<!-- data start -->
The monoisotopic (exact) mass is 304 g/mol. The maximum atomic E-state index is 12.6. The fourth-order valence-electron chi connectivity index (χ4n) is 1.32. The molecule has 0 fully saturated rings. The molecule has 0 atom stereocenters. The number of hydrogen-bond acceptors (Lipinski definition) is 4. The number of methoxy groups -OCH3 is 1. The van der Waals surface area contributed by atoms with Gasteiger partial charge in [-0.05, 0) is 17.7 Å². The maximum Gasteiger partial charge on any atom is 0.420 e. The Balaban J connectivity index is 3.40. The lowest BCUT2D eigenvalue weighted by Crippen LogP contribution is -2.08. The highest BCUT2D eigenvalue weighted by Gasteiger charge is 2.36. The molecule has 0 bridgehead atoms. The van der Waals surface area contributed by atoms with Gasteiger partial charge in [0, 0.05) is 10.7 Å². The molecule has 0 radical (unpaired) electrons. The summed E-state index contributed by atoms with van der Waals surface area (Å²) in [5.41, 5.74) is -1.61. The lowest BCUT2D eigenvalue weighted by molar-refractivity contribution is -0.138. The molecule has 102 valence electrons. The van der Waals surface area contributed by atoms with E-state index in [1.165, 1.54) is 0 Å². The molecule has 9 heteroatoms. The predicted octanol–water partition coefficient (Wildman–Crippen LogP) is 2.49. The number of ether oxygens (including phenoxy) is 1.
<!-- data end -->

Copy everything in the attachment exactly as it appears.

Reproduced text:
The monoisotopic (exact) mass is 304 g/mol. The maximum atomic E-state index is 12.6. The fourth-order valence-electron chi connectivity index (χ4n) is 1.32. The molecule has 0 fully saturated rings. The molecule has 0 atom stereocenters. The number of hydrogen-bond acceptors (Lipinski definition) is 4. The number of methoxy groups -OCH3 is 1. The van der Waals surface area contributed by atoms with Gasteiger partial charge in [-0.05, 0) is 17.7 Å². The maximum Gasteiger partial charge on any atom is 0.420 e. The Balaban J connectivity index is 3.40. The lowest BCUT2D eigenvalue weighted by Crippen LogP contribution is -2.08. The highest BCUT2D eigenvalue weighted by Gasteiger charge is 2.36. The molecule has 0 bridgehead atoms. The van der Waals surface area contributed by atoms with Gasteiger partial charge in [0, 0.05) is 10.7 Å². The molecule has 0 radical (unpaired) electrons. The summed E-state index contributed by atoms with van der Waals surface area (Å²) in [5.41, 5.74) is -1.61. The lowest BCUT2D eigenvalue weighted by molar-refractivity contribution is -0.138. The molecule has 102 valence electrons. The van der Waals surface area contributed by atoms with E-state index in [1.165, 1.54) is 0 Å². The molecule has 9 heteroatoms. The predicted octanol–water partition coefficient (Wildman–Crippen LogP) is 2.49. The number of ether oxygens (including phenoxy) is 1.